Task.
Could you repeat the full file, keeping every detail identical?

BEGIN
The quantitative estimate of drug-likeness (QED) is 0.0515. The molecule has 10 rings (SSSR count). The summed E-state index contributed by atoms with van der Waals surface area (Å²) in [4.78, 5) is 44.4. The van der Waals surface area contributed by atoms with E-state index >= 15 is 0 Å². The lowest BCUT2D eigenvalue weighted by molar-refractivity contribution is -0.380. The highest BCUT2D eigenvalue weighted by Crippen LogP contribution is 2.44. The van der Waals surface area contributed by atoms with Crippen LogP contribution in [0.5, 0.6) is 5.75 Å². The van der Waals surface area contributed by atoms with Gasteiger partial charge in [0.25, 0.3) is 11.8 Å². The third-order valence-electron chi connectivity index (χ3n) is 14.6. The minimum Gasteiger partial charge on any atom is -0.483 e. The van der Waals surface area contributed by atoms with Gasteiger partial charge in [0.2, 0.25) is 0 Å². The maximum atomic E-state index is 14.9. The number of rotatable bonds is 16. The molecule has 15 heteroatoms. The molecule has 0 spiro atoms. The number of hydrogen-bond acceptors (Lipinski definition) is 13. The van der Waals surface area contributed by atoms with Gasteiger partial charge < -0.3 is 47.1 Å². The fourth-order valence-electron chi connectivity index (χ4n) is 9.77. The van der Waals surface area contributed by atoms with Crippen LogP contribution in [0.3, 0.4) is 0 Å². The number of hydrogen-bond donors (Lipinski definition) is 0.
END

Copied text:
The quantitative estimate of drug-likeness (QED) is 0.0515. The molecule has 10 rings (SSSR count). The summed E-state index contributed by atoms with van der Waals surface area (Å²) in [4.78, 5) is 44.4. The van der Waals surface area contributed by atoms with E-state index >= 15 is 0 Å². The lowest BCUT2D eigenvalue weighted by molar-refractivity contribution is -0.380. The highest BCUT2D eigenvalue weighted by Crippen LogP contribution is 2.44. The van der Waals surface area contributed by atoms with Crippen LogP contribution in [0.5, 0.6) is 5.75 Å². The van der Waals surface area contributed by atoms with Gasteiger partial charge in [0.25, 0.3) is 11.8 Å². The third-order valence-electron chi connectivity index (χ3n) is 14.6. The minimum Gasteiger partial charge on any atom is -0.483 e. The van der Waals surface area contributed by atoms with Gasteiger partial charge in [0.2, 0.25) is 0 Å². The maximum atomic E-state index is 14.9. The number of rotatable bonds is 16. The molecule has 15 heteroatoms. The molecule has 0 spiro atoms. The number of hydrogen-bond acceptors (Lipinski definition) is 13. The van der Waals surface area contributed by atoms with Gasteiger partial charge < -0.3 is 47.1 Å². The fourth-order valence-electron chi connectivity index (χ4n) is 9.77. The van der Waals surface area contributed by atoms with Crippen LogP contribution in [0.3, 0.4) is 0 Å². The number of hydrogen-bond donors (Lipinski definition) is 0.